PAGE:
Job Growth Still on the Up and UpAccording to Jeff Testerman, vice president of sales for www.BrokerHunter.com in Atlanta, the industry has seen a welcome “upside surprise” in the May employment numbers, which indicate that about 157,000 workers were added to payrolls within the financial-services industry. The consensus of economists was for around 135,000 positions to have been created. On the downside, total job growth for the previous two months (March-April) was revised downward by a total of 10,000.
“On the positive side, the economy continues to show it can add jobs,” adds chief market strategist Michael Sheldon of Spencer Clarke the New York-based brokerage and investment banking firm. There were some negatives, namely that the economy continued to indicate the loss of manufacturing and retail jobs. Temporary employment declined for the fourth-straight month.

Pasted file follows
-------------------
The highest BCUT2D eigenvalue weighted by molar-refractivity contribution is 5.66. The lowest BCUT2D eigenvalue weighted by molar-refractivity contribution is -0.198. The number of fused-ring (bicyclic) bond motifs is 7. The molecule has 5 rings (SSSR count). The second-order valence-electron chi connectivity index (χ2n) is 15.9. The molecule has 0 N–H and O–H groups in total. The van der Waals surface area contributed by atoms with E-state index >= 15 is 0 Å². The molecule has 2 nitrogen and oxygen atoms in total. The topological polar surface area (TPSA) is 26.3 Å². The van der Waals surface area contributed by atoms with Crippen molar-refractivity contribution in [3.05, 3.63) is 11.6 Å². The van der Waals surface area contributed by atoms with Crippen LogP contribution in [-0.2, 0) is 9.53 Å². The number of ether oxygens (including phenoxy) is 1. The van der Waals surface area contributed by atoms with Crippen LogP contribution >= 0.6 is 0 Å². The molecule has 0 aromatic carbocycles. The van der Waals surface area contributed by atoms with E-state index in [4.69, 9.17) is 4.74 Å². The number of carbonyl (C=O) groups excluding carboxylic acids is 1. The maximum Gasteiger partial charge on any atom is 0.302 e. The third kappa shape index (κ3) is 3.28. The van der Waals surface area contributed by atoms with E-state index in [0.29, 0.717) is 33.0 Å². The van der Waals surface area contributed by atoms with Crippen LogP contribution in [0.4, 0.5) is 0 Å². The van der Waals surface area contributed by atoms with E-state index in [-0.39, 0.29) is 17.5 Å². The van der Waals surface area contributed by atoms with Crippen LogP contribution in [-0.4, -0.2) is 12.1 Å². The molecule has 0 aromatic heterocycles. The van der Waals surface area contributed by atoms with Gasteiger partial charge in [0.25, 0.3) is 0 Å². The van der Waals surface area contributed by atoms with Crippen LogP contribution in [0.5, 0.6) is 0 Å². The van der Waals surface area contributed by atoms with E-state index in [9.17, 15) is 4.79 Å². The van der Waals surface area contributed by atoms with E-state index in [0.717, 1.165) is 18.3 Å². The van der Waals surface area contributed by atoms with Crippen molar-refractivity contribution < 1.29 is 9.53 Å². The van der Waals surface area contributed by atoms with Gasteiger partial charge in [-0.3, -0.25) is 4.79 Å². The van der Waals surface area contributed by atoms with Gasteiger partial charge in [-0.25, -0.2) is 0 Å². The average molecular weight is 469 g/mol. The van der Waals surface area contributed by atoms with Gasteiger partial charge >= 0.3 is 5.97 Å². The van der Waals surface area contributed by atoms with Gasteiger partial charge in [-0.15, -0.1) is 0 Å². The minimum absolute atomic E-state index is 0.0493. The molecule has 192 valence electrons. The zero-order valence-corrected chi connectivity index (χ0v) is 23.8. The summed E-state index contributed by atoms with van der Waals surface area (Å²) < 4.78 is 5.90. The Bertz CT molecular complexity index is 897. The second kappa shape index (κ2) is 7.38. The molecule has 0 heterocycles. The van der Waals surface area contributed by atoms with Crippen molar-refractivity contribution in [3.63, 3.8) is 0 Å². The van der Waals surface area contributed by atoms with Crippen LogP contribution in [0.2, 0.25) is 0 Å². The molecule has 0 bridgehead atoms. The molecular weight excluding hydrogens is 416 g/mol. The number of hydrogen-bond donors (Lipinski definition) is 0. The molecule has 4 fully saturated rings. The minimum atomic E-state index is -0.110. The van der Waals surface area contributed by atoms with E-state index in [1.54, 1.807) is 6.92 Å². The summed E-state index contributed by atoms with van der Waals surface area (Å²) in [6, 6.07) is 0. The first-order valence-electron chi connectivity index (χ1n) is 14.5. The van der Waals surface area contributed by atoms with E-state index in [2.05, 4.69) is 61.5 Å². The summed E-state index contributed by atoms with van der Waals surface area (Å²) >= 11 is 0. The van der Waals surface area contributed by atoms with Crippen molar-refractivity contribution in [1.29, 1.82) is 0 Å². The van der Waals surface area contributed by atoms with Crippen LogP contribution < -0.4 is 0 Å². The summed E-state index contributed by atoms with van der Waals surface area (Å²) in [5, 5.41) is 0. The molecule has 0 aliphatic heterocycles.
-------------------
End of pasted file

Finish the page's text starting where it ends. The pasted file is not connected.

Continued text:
And if you don’t like the government’s monthly employment report, just wait a few weeks; it will likely be revised, shares BrokerHunter.com. Such is the case with the May employment report released on June 1, with the overall numbers revised downward. Still, the financial-services industry has created more than 10,000 jobs so far in 2007. These re-statements, plus a relatively strong May, brought the sector employment for 2007 to 838,100. This eclipses all but the month of May 2001 in terms of the highest level of employment ever in the history of the sector.
Helping to drive this job growth is the stock market’s bullish performance. The Dow has risen 9 percent in 2007 as of June 14.
Janet Levaux is the managing editor of Research; reach her at email@example.com.